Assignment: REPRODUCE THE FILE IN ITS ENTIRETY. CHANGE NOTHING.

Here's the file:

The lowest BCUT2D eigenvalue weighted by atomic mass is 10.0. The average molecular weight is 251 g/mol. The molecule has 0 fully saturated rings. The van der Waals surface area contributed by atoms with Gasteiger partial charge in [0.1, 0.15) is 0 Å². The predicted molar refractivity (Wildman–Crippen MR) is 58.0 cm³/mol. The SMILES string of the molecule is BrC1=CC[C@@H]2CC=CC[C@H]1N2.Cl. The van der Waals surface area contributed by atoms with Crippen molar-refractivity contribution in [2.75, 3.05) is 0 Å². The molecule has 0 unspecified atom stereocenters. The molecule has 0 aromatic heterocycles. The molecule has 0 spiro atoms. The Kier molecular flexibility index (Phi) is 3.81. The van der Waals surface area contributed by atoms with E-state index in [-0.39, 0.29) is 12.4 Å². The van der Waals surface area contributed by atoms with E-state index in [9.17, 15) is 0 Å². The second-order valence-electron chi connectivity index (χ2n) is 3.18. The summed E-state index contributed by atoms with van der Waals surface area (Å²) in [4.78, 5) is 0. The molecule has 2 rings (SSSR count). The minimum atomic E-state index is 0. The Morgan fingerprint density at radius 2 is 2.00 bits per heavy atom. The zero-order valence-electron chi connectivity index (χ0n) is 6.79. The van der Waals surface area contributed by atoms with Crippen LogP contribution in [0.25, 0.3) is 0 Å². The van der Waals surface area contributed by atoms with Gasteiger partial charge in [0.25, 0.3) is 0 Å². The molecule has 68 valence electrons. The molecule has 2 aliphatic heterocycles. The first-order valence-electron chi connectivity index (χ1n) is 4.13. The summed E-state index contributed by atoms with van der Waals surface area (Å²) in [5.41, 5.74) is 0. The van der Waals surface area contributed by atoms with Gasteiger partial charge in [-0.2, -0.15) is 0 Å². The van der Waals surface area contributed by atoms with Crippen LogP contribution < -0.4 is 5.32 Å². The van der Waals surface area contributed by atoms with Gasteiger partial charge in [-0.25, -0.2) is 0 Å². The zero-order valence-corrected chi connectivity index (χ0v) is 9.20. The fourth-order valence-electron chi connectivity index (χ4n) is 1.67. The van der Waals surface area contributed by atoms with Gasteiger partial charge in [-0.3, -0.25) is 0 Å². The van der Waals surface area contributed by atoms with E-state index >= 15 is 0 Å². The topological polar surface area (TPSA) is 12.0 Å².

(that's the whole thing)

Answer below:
The lowest BCUT2D eigenvalue weighted by atomic mass is 10.0. The average molecular weight is 251 g/mol. The molecule has 0 fully saturated rings. The van der Waals surface area contributed by atoms with Gasteiger partial charge in [0.1, 0.15) is 0 Å². The predicted molar refractivity (Wildman–Crippen MR) is 58.0 cm³/mol. The SMILES string of the molecule is BrC1=CC[C@@H]2CC=CC[C@H]1N2.Cl. The van der Waals surface area contributed by atoms with Crippen molar-refractivity contribution in [2.75, 3.05) is 0 Å². The molecule has 0 unspecified atom stereocenters. The molecule has 0 aromatic heterocycles. The molecule has 0 spiro atoms. The Kier molecular flexibility index (Phi) is 3.81. The van der Waals surface area contributed by atoms with E-state index in [-0.39, 0.29) is 12.4 Å². The van der Waals surface area contributed by atoms with E-state index in [9.17, 15) is 0 Å². The second-order valence-electron chi connectivity index (χ2n) is 3.18. The summed E-state index contributed by atoms with van der Waals surface area (Å²) in [4.78, 5) is 0. The molecule has 2 rings (SSSR count). The minimum atomic E-state index is 0. The Morgan fingerprint density at radius 2 is 2.00 bits per heavy atom. The zero-order valence-electron chi connectivity index (χ0n) is 6.79. The van der Waals surface area contributed by atoms with Crippen LogP contribution in [0.25, 0.3) is 0 Å². The van der Waals surface area contributed by atoms with Gasteiger partial charge in [0.25, 0.3) is 0 Å². The molecule has 68 valence electrons. The molecule has 2 aliphatic heterocycles. The first-order valence-electron chi connectivity index (χ1n) is 4.13. The summed E-state index contributed by atoms with van der Waals surface area (Å²) in [5.41, 5.74) is 0. The van der Waals surface area contributed by atoms with Gasteiger partial charge in [-0.2, -0.15) is 0 Å². The van der Waals surface area contributed by atoms with Crippen LogP contribution < -0.4 is 5.32 Å². The van der Waals surface area contributed by atoms with Gasteiger partial charge in [-0.25, -0.2) is 0 Å². The zero-order valence-corrected chi connectivity index (χ0v) is 9.20. The fourth-order valence-electron chi connectivity index (χ4n) is 1.67. The van der Waals surface area contributed by atoms with Gasteiger partial charge in [-0.3, -0.25) is 0 Å². The van der Waals surface area contributed by atoms with E-state index >= 15 is 0 Å². The topological polar surface area (TPSA) is 12.0 Å².